COMING IN PART TWO: What is the larger context of wildfire danger in the Western WUI for Greater Yellowstone, what actions are being taken to reduce risk, and is it enough?


Joseph T. O'Connor
About Joseph T. O'Connor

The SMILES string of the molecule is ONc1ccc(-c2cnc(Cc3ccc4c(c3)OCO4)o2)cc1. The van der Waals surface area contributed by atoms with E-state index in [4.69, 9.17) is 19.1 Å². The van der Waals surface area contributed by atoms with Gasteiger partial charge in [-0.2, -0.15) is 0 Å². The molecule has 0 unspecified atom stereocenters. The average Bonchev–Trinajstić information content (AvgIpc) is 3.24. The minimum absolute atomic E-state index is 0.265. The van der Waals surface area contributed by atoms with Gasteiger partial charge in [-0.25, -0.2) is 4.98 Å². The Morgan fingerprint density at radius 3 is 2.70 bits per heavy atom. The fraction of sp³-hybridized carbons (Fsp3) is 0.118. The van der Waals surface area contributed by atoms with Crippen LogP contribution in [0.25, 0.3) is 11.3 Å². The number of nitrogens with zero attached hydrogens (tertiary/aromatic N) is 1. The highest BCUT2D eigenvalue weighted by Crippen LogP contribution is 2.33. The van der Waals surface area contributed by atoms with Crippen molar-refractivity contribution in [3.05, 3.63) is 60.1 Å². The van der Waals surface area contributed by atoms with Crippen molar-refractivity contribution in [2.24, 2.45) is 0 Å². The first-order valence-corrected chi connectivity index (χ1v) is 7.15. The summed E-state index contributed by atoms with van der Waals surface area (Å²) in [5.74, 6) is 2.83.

Joseph T. O’Connor is Mountain Journal’s Managing Editor. He brings to the team an extensive background in multimedia storytelling including writing, editing, video broadcast and investigative journalism. Joe most recently served as Editor-in-Chief for Mountain Outlaw magazine and the Explore Big Sky newspaper in Big Sky, Montana, and has published work in Newsweek magazine, CNN, Skiing magazine, and in newspapers and magazines from Virginia and Massachusetts to Colorado and California. He moved to Montana in 2012 after taking graduate journalism courses at Harvard University in Cambridge, Massachusetts.